This could, of course, be far from the truth. But if it isn't, what's the real reason for this timing?

Adam, Intelligent Giving

Anonymous said...

"Purchasers of dogs should firstly consider a rescue dog."

Says who? I appreciate your commitment to your cause, but I dislike being hectored and told what I should and shouldn't do. I own a pedigree dog: the "should" implies I've done something wrong in buying her. Do you think I'm more likely to support you if you publicly imply I have poor moral judgement?

If you were to reword this as "we would recommend..." my back wouldn't have been put up quite as badly.

Second, please don't run around encouraging the government to legislate even more. They're terrible at forming good law, and we would only end up with a mess.

Third, Adam (previous comment) is dead right - it looks like you're just knee-jerking.

I really want to help and support Dogs Trust, and I have tremendous respect for what you do. But you need to get your act together when it comes to PR planning!

Will said...

I don't think it's that unreasonably to ask people to consider getting a rescue dog before looking elsewhere - especially given the amount that are looking for home.

Whether you like being hectored to or not is your own issue, and surely less important compared to the well being of unwanted dogs that just want to be looked after.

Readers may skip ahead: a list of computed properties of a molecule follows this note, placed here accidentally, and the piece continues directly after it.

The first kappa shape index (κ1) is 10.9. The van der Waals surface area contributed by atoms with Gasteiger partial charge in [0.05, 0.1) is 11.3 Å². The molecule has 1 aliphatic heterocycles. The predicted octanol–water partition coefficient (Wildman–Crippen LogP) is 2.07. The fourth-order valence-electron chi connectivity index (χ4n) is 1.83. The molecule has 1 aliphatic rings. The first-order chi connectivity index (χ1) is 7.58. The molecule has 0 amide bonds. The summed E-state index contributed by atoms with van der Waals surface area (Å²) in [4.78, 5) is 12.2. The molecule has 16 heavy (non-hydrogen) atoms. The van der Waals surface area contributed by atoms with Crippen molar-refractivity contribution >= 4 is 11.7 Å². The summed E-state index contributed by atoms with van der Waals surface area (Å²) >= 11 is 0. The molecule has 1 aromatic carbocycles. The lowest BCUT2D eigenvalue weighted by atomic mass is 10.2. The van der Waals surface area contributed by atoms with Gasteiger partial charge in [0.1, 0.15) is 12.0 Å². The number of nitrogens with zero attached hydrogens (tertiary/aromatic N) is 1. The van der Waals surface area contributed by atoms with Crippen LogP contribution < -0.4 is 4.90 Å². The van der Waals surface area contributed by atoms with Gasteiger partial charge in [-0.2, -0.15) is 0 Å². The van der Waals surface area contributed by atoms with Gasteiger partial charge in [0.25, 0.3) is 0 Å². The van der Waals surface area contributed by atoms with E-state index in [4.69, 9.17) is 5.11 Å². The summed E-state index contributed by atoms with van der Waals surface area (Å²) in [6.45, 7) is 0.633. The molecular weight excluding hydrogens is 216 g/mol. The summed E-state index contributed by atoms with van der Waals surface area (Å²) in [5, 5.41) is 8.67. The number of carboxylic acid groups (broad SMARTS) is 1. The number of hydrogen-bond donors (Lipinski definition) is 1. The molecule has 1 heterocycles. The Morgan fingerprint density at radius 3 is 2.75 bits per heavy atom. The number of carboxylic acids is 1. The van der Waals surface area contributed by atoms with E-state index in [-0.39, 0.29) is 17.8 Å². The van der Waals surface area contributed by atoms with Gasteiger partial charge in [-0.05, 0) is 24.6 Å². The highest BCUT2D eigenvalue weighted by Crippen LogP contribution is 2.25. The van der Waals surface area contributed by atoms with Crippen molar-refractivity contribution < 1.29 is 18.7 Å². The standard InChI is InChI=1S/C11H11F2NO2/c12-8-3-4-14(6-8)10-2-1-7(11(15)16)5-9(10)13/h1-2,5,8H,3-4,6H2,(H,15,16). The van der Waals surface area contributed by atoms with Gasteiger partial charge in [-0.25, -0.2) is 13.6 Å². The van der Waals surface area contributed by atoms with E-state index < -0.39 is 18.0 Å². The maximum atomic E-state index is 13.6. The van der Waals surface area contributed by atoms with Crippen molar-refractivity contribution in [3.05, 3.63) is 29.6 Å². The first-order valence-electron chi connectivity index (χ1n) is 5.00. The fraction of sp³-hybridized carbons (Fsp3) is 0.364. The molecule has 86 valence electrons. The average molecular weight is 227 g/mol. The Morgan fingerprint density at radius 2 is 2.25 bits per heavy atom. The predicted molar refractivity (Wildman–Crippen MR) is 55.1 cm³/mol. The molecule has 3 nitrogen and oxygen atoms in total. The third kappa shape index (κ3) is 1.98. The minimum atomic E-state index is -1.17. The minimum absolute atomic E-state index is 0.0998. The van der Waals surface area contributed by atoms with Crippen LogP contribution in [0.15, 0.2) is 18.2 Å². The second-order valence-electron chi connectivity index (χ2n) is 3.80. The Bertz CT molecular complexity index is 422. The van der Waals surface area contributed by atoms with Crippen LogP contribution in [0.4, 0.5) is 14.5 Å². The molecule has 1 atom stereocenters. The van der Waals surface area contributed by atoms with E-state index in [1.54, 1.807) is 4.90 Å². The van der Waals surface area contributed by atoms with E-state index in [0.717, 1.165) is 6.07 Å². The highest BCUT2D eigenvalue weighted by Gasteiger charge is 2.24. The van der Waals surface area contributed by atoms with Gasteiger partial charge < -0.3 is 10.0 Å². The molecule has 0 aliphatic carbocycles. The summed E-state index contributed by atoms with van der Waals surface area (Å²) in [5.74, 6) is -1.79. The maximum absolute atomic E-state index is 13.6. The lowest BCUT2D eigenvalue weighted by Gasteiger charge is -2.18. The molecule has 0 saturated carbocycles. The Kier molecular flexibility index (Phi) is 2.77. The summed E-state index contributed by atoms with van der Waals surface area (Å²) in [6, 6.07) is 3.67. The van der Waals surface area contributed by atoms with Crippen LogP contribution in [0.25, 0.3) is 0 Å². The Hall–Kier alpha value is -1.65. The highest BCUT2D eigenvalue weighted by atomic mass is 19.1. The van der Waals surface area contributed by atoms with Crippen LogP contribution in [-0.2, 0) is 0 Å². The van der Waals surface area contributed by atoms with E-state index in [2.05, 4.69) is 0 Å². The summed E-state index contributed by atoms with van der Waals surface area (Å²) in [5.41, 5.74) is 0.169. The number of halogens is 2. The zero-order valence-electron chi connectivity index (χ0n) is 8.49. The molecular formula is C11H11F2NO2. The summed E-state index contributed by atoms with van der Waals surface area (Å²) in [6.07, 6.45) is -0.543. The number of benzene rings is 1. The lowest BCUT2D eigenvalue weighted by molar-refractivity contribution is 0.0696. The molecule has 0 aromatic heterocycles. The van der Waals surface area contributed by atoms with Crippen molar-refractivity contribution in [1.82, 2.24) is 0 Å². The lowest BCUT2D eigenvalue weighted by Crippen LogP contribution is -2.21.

Anonymous said...

Wills, with all due respect, you've missed my point.

It's *not* unreasonable for the Trust to take that position on rescue dogs. It *may* be unreasonable for me to get the hump. That's irrelevant.

The form of words used in the PR implied a position: that it's wrong to buy a pedigree dog. The release writer is welcome to that opinion, but if he or she wants the money and support of those of us who own and love pedigree dogs, he or she should exercise more care when it comes to choice of expression.

It's all very well saying that, like, yeah man, it's all about the dogs, innit? But the Trust relies on goodwill and funding from members of the public. The pedigree dog-owning constituency is large and has money to spare. Is it a smart move on the part of the Trust to issue PRs that seem to criticise us, even by implication? No.